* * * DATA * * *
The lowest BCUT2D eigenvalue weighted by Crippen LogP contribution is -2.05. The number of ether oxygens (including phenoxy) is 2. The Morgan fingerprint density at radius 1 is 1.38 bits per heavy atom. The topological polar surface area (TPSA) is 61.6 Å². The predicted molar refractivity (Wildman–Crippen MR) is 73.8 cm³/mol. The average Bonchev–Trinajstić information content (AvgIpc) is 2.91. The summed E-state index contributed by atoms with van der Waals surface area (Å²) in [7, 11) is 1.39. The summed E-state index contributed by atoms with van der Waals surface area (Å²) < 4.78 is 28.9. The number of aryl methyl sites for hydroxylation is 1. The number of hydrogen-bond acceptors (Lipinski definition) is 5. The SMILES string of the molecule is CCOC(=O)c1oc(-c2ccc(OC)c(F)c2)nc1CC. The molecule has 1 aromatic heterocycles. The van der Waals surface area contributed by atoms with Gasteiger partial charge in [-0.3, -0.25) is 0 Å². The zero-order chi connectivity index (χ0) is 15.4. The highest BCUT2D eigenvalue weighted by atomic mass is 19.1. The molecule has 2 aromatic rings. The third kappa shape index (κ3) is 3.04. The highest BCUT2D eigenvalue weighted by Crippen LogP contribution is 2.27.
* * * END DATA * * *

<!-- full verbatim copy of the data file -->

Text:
The lowest BCUT2D eigenvalue weighted by Crippen LogP contribution is -2.05. The number of ether oxygens (including phenoxy) is 2. The Morgan fingerprint density at radius 1 is 1.38 bits per heavy atom. The topological polar surface area (TPSA) is 61.6 Å². The predicted molar refractivity (Wildman–Crippen MR) is 73.8 cm³/mol. The average Bonchev–Trinajstić information content (AvgIpc) is 2.91. The summed E-state index contributed by atoms with van der Waals surface area (Å²) in [7, 11) is 1.39. The summed E-state index contributed by atoms with van der Waals surface area (Å²) < 4.78 is 28.9. The number of aryl methyl sites for hydroxylation is 1. The number of hydrogen-bond acceptors (Lipinski definition) is 5. The SMILES string of the molecule is CCOC(=O)c1oc(-c2ccc(OC)c(F)c2)nc1CC. The molecule has 1 aromatic heterocycles. The van der Waals surface area contributed by atoms with Gasteiger partial charge in [-0.3, -0.25) is 0 Å². The zero-order chi connectivity index (χ0) is 15.4. The highest BCUT2D eigenvalue weighted by atomic mass is 19.1. The molecule has 2 aromatic rings. The third kappa shape index (κ3) is 3.04. The highest BCUT2D eigenvalue weighted by Crippen LogP contribution is 2.27.